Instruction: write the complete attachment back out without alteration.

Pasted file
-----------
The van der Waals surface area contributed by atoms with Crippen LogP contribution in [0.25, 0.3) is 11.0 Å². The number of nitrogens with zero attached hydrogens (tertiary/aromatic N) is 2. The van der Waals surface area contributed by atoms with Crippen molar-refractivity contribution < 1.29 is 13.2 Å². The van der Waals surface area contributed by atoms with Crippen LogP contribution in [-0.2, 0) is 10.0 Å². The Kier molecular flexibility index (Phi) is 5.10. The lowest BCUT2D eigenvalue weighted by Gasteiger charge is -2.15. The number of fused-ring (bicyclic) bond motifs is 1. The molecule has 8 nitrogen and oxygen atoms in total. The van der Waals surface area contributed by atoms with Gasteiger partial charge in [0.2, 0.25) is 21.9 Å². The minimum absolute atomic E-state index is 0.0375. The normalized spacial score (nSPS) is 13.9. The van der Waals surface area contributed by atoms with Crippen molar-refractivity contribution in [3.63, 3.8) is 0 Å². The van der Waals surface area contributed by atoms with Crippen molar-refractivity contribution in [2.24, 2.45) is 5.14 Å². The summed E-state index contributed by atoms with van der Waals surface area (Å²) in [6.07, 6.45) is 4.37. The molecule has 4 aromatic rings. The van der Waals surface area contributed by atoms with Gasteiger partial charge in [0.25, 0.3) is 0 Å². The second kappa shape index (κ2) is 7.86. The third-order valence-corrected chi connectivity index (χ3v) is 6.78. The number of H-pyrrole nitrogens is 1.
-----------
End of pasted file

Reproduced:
The van der Waals surface area contributed by atoms with Crippen LogP contribution in [0.25, 0.3) is 11.0 Å². The number of nitrogens with zero attached hydrogens (tertiary/aromatic N) is 2. The van der Waals surface area contributed by atoms with Crippen molar-refractivity contribution < 1.29 is 13.2 Å². The van der Waals surface area contributed by atoms with Crippen LogP contribution in [-0.2, 0) is 10.0 Å². The Kier molecular flexibility index (Phi) is 5.10. The lowest BCUT2D eigenvalue weighted by Gasteiger charge is -2.15. The number of fused-ring (bicyclic) bond motifs is 1. The molecule has 8 nitrogen and oxygen atoms in total. The van der Waals surface area contributed by atoms with Gasteiger partial charge in [0.2, 0.25) is 21.9 Å². The minimum absolute atomic E-state index is 0.0375. The normalized spacial score (nSPS) is 13.9. The van der Waals surface area contributed by atoms with Crippen molar-refractivity contribution in [3.63, 3.8) is 0 Å². The van der Waals surface area contributed by atoms with Crippen molar-refractivity contribution in [2.24, 2.45) is 5.14 Å². The summed E-state index contributed by atoms with van der Waals surface area (Å²) in [6.07, 6.45) is 4.37. The molecule has 4 aromatic rings. The van der Waals surface area contributed by atoms with Gasteiger partial charge in [0.25, 0.3) is 0 Å². The second kappa shape index (κ2) is 7.86. The third-order valence-corrected chi connectivity index (χ3v) is 6.78. The number of H-pyrrole nitrogens is 1.